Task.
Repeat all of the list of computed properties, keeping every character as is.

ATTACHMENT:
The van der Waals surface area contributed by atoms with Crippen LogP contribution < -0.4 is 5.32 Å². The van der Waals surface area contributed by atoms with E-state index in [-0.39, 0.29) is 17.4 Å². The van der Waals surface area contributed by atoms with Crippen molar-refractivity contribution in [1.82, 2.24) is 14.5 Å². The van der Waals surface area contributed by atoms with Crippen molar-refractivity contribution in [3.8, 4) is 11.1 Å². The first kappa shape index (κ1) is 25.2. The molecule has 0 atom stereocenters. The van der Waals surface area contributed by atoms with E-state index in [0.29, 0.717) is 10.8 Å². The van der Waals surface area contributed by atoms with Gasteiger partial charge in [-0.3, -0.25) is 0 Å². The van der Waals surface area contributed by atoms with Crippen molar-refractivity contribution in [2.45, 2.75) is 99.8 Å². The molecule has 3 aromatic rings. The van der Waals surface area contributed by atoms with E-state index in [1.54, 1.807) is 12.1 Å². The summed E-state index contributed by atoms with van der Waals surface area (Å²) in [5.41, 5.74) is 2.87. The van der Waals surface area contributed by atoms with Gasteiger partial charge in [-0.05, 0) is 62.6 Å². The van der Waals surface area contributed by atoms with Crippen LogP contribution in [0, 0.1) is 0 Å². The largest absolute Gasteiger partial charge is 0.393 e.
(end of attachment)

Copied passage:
The van der Waals surface area contributed by atoms with Crippen LogP contribution < -0.4 is 5.32 Å². The van der Waals surface area contributed by atoms with E-state index in [-0.39, 0.29) is 17.4 Å². The van der Waals surface area contributed by atoms with Crippen molar-refractivity contribution in [1.82, 2.24) is 14.5 Å². The van der Waals surface area contributed by atoms with Crippen molar-refractivity contribution in [3.8, 4) is 11.1 Å². The first kappa shape index (κ1) is 25.2. The molecule has 0 atom stereocenters. The van der Waals surface area contributed by atoms with E-state index in [0.29, 0.717) is 10.8 Å². The van der Waals surface area contributed by atoms with Gasteiger partial charge in [-0.3, -0.25) is 0 Å². The van der Waals surface area contributed by atoms with Crippen molar-refractivity contribution in [2.45, 2.75) is 99.8 Å². The molecule has 3 aromatic rings. The van der Waals surface area contributed by atoms with E-state index in [1.54, 1.807) is 12.1 Å². The summed E-state index contributed by atoms with van der Waals surface area (Å²) in [5.41, 5.74) is 2.87. The van der Waals surface area contributed by atoms with Gasteiger partial charge in [-0.05, 0) is 62.6 Å². The van der Waals surface area contributed by atoms with Crippen LogP contribution in [0, 0.1) is 0 Å². The largest absolute Gasteiger partial charge is 0.393 e.